Humanity and Deity

Humanity and Deity

Humanity and Deity

Humanity and Deity

Excerpt

It has long been the desire of the author of this book to write on the subject of religion. But strong though the desire was, the feeling against undertaking such a task was still stronger. The greatness of the theme and the 'high argument' in which such a theme alone could be developed seemed to make any approach to it almost sacrilege.

The reading of many books on religion seemed only to add to this reluctance. In contrast to the greatness of the theme the efforts of the human reason to compass it seem pitifully weak. It is, as Kant said, 'wonderful what little minds can do with great issues,' and before the problems set by religion in the modern world who is there that does not know his mind to be small indeed? If, therefore, I have finally yielded to the temptation it is surely not because I am under any illusions as to my own powers or hope to contribute anything of great moment to a subject that has long engaged greater minds. It is only because there is that in the present situation which justifies any mind, however limited, in seeking to understand it and in hoping that in such understanding something may be contributed to the solution of this greatest of all issues. If the times are out of joint, there is also, perhaps, that in the very dislocation of our beliefs and the transvaluation of all our values which will enable us to see more deeply into the problem, and with this insight find means to its eventual solution.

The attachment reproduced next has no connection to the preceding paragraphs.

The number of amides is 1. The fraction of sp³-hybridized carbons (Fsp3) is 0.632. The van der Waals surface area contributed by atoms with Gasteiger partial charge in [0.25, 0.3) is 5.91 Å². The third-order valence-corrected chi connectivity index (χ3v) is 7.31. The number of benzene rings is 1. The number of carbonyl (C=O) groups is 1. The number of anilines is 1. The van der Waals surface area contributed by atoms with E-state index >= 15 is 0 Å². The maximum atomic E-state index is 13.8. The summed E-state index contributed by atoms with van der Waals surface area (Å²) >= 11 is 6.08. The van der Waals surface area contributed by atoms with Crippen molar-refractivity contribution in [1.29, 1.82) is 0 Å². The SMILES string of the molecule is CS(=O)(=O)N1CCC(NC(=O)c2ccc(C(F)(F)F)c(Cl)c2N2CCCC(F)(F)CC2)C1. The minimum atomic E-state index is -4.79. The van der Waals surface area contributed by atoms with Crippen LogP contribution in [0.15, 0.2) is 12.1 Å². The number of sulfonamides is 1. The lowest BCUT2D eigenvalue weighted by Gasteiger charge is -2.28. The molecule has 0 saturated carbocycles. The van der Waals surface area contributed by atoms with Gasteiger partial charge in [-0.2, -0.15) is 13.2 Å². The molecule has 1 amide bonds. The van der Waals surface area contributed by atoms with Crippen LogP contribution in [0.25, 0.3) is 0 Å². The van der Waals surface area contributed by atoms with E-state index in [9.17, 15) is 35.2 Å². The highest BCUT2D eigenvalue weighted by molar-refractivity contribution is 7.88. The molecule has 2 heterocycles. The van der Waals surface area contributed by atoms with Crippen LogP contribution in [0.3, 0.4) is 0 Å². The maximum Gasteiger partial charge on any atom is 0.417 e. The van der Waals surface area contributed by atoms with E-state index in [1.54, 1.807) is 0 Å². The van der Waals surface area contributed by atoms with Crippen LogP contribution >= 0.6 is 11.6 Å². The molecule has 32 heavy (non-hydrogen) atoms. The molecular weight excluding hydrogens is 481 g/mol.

II

It is patent to all observant minds that the situation in religion today differs in important respects from that of previous periods of western culture. The dominant attitude of the nineteenth century -- to go no further back -- may be described as a recognition of the values enshrined in religion -- more especially of the Christian religion -- independently of any 'creed,' or the cosmic and metaphysical basis of religion. An 'irreligion of the future,' to which many confidently looked, was felt to be wholly compatible with the very values which European religion had . . .

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